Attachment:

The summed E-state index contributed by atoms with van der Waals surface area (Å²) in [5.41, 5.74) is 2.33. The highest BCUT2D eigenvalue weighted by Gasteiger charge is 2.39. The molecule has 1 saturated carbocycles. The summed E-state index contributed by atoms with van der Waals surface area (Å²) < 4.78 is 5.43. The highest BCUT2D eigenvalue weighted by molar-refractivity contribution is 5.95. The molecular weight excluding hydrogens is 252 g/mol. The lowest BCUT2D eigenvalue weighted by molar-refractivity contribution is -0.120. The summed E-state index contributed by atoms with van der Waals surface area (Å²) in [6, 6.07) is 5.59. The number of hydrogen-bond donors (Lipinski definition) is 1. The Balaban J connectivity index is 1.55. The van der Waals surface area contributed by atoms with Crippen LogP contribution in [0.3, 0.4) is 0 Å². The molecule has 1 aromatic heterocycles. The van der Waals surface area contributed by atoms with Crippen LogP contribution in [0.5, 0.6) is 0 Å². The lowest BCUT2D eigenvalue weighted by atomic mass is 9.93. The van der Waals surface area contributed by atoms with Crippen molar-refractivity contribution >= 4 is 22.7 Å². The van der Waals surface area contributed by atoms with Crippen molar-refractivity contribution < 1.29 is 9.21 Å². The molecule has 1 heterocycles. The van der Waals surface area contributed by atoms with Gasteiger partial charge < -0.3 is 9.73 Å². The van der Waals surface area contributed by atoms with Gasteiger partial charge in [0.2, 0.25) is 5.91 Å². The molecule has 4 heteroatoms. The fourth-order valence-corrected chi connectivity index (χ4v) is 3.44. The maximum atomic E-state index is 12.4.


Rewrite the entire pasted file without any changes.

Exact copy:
The summed E-state index contributed by atoms with van der Waals surface area (Å²) in [5.41, 5.74) is 2.33. The highest BCUT2D eigenvalue weighted by Gasteiger charge is 2.39. The molecule has 1 saturated carbocycles. The summed E-state index contributed by atoms with van der Waals surface area (Å²) < 4.78 is 5.43. The highest BCUT2D eigenvalue weighted by molar-refractivity contribution is 5.95. The molecular weight excluding hydrogens is 252 g/mol. The lowest BCUT2D eigenvalue weighted by molar-refractivity contribution is -0.120. The summed E-state index contributed by atoms with van der Waals surface area (Å²) in [6, 6.07) is 5.59. The number of hydrogen-bond donors (Lipinski definition) is 1. The Balaban J connectivity index is 1.55. The van der Waals surface area contributed by atoms with Crippen LogP contribution in [0.3, 0.4) is 0 Å². The molecule has 1 aromatic heterocycles. The van der Waals surface area contributed by atoms with Crippen LogP contribution in [0.5, 0.6) is 0 Å². The lowest BCUT2D eigenvalue weighted by atomic mass is 9.93. The van der Waals surface area contributed by atoms with Crippen molar-refractivity contribution >= 4 is 22.7 Å². The van der Waals surface area contributed by atoms with Crippen molar-refractivity contribution < 1.29 is 9.21 Å². The molecule has 1 heterocycles. The van der Waals surface area contributed by atoms with Gasteiger partial charge < -0.3 is 9.73 Å². The van der Waals surface area contributed by atoms with Gasteiger partial charge in [0.2, 0.25) is 5.91 Å². The molecule has 4 heteroatoms. The fourth-order valence-corrected chi connectivity index (χ4v) is 3.44. The maximum atomic E-state index is 12.4.